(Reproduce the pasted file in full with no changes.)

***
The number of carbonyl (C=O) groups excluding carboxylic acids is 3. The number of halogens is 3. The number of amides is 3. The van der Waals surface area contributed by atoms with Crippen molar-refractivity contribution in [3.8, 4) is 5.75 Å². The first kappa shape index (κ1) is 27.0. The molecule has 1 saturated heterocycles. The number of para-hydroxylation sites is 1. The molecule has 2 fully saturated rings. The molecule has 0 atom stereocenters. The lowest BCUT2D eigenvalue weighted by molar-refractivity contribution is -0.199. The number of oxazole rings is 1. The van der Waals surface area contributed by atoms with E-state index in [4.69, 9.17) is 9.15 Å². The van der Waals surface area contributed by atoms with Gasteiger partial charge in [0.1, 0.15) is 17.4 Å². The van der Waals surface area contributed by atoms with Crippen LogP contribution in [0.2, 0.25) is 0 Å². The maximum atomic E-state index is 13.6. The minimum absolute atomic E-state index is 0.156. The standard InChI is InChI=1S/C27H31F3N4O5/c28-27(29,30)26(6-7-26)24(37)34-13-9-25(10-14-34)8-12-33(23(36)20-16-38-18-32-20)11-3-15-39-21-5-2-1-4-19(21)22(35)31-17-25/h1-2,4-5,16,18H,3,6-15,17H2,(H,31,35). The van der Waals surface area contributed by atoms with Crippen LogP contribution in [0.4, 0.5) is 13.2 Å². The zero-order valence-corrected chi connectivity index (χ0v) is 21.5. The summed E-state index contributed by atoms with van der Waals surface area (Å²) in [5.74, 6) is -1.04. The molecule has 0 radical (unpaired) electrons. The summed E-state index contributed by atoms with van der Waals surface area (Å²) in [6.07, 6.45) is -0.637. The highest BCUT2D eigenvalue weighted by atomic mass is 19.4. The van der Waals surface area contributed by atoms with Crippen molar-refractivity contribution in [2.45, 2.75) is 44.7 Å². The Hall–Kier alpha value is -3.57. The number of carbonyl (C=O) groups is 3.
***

The number of carbonyl (C=O) groups excluding carboxylic acids is 3. The number of halogens is 3. The number of amides is 3. The van der Waals surface area contributed by atoms with Crippen molar-refractivity contribution in [3.8, 4) is 5.75 Å². The first kappa shape index (κ1) is 27.0. The molecule has 1 saturated heterocycles. The number of para-hydroxylation sites is 1. The molecule has 2 fully saturated rings. The molecule has 0 atom stereocenters. The lowest BCUT2D eigenvalue weighted by molar-refractivity contribution is -0.199. The number of oxazole rings is 1. The van der Waals surface area contributed by atoms with E-state index in [4.69, 9.17) is 9.15 Å². The van der Waals surface area contributed by atoms with Gasteiger partial charge in [0.1, 0.15) is 17.4 Å². The van der Waals surface area contributed by atoms with Crippen LogP contribution in [0.2, 0.25) is 0 Å². The maximum atomic E-state index is 13.6. The minimum absolute atomic E-state index is 0.156. The standard InChI is InChI=1S/C27H31F3N4O5/c28-27(29,30)26(6-7-26)24(37)34-13-9-25(10-14-34)8-12-33(23(36)20-16-38-18-32-20)11-3-15-39-21-5-2-1-4-19(21)22(35)31-17-25/h1-2,4-5,16,18H,3,6-15,17H2,(H,31,35). The van der Waals surface area contributed by atoms with Crippen LogP contribution in [0.4, 0.5) is 13.2 Å². The zero-order valence-corrected chi connectivity index (χ0v) is 21.5. The summed E-state index contributed by atoms with van der Waals surface area (Å²) in [5.74, 6) is -1.04. The molecule has 0 radical (unpaired) electrons. The summed E-state index contributed by atoms with van der Waals surface area (Å²) in [6.07, 6.45) is -0.637. The highest BCUT2D eigenvalue weighted by atomic mass is 19.4. The van der Waals surface area contributed by atoms with Crippen molar-refractivity contribution in [2.45, 2.75) is 44.7 Å². The Hall–Kier alpha value is -3.57. The number of carbonyl (C=O) groups is 3.